Length of stay: 1 day
Visited: July 2021
Bonnechere Provincial Park is located on Round Lake just south of Algonquin and is reputed to have one of the best sandy beaches in Eastern Ontario. In the early 1800s, the area around Bonnechere was once used for logging and in the spring, the Little Bonnechere River was often jammed with red and white pine logs. Today it offers 128 campsites and 4 rustic cabins and provides a variety of recreational activities including biking, birding, boating, canoeing, fishing, hiking and swimming.
We arrived at Bonnechere just before 11a.m. After checking out the Park Store, we set off to hike along the McNaughton Trail (2km, rated easy), which is the only trail in the park.
There are a few access points to the trail. We parked by the mini comfort station and found the trail easy enough as it is well-signed with blue markers. Along the way there are fun facts, or Footprints in Time, that provide more information about the flora and fauna and history of the area. There are 13 of these Footprints in Time and they are marked by posts with interpretive and educational text that are based on the traditional local First Nations way of teaching and explaining Ontario’s history.
The trail follows the Bonnechere River as it meanders through the forest around several tiny oxbow lakes. Shortly after starting, we passed by two log buildings near the depot, which were once used by rangers.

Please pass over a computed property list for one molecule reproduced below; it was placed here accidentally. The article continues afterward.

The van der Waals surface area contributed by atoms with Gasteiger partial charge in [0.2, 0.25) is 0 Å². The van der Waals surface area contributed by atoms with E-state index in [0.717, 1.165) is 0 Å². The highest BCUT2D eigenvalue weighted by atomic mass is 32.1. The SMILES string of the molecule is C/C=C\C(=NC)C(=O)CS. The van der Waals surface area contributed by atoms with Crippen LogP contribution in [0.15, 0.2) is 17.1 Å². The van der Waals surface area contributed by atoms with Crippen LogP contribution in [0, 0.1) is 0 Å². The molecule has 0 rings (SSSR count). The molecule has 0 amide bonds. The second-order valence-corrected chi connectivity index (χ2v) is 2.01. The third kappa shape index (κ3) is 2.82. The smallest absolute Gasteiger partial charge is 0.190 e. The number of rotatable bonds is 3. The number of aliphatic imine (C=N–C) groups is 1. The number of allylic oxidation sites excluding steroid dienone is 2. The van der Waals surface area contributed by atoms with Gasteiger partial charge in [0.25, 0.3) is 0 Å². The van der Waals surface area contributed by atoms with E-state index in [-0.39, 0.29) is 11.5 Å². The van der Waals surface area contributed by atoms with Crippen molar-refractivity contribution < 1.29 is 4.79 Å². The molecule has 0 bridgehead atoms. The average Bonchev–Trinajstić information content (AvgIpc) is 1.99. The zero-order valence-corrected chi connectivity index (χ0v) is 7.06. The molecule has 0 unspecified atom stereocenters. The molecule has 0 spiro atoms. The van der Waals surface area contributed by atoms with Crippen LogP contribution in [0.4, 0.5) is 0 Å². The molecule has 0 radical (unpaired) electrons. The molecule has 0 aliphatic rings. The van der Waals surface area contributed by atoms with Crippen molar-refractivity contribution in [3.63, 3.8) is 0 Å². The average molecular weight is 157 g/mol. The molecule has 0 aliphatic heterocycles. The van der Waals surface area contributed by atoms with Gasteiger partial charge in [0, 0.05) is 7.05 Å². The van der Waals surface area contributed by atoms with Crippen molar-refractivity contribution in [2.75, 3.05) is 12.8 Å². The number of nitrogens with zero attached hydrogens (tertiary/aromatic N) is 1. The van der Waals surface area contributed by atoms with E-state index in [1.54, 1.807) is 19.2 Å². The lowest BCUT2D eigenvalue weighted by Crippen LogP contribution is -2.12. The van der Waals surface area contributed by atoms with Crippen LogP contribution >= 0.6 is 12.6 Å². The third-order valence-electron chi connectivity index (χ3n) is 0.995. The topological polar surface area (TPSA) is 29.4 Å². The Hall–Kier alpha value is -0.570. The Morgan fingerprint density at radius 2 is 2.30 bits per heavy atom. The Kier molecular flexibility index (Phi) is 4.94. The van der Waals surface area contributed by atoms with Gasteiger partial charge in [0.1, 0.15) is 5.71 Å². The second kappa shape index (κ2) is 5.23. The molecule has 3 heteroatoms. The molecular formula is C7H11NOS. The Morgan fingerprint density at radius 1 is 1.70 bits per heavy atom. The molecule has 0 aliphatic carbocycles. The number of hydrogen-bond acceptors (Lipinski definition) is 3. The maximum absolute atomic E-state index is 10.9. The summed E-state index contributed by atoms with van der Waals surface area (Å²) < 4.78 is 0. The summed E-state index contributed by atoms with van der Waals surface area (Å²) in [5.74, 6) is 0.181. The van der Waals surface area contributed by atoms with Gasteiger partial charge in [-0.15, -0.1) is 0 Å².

In the mid 1800s, the Bonnechere River Valley produced 15% of Ottawa Valley’s white pine square timber. European settlers were drawn to this area to help harvest the giant white pine. By the early 1900s, the Bonnechere banks had been extensively logged and in the decades that followed, the original pine stands were replaced with mixed forest.
Despite the fact that the trail follows along the Bonnechere River, we couldn’t actually get a clear glimpse of it through all the greenery. The best views of the river are reputed to be along the boardwalk, which was closed when we visited. However, the trail also passes by four rustic cabins which were currently closed when we visited. The rustic cabins are located along the waterfront and ended up providing the best views of the river.
From the rustic cabins, the trail loops around to the road, which you can follow along for a few hundred metres to get back to the entrance of the trailhead. We decided to just hike along a portion of the trail that we already covered, which was slightly longer but much more scenic.
Afterwards we drove to the main beach area to have some lunch. We then changed into our swimsuits to go for a swim. Bonnechere features a nice sandy beach on Round Lake and offers a large swimming area that’s marked with buoys. It’s nice and shallow and has a gradual drop-off. The lake was nice and warm and we were reluctant to get out. But alas, we had other parks to visit.
We changed back into our regular clothes and hit the road again.
My progress on the Ontario Parks Challenge can be found here